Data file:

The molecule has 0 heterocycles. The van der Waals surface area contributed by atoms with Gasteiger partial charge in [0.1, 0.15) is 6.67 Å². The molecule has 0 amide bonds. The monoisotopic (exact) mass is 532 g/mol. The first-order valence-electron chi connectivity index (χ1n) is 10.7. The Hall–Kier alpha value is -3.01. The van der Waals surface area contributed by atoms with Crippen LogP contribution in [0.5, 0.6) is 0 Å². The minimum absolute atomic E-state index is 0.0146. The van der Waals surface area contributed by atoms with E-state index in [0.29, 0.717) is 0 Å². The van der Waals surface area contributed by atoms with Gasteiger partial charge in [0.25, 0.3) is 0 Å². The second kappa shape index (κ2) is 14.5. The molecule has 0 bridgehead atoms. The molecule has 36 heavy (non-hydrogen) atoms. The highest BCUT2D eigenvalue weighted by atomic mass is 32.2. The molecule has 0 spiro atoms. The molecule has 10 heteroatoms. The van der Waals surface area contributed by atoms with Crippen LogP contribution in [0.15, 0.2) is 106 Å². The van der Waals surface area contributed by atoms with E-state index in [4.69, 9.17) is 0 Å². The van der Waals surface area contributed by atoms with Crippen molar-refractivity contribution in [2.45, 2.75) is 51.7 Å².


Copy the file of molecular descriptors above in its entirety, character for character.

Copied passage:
The molecule has 0 heterocycles. The van der Waals surface area contributed by atoms with Gasteiger partial charge in [0.1, 0.15) is 6.67 Å². The molecule has 0 amide bonds. The monoisotopic (exact) mass is 532 g/mol. The first-order valence-electron chi connectivity index (χ1n) is 10.7. The Hall–Kier alpha value is -3.01. The van der Waals surface area contributed by atoms with Crippen LogP contribution in [0.5, 0.6) is 0 Å². The minimum absolute atomic E-state index is 0.0146. The van der Waals surface area contributed by atoms with E-state index in [0.29, 0.717) is 0 Å². The van der Waals surface area contributed by atoms with Gasteiger partial charge in [0.25, 0.3) is 0 Å². The second kappa shape index (κ2) is 14.5. The molecule has 0 bridgehead atoms. The molecule has 36 heavy (non-hydrogen) atoms. The highest BCUT2D eigenvalue weighted by atomic mass is 32.2. The molecule has 0 spiro atoms. The molecule has 10 heteroatoms. The van der Waals surface area contributed by atoms with Crippen LogP contribution in [0.15, 0.2) is 106 Å². The van der Waals surface area contributed by atoms with E-state index in [4.69, 9.17) is 0 Å². The van der Waals surface area contributed by atoms with Crippen molar-refractivity contribution in [2.45, 2.75) is 51.7 Å².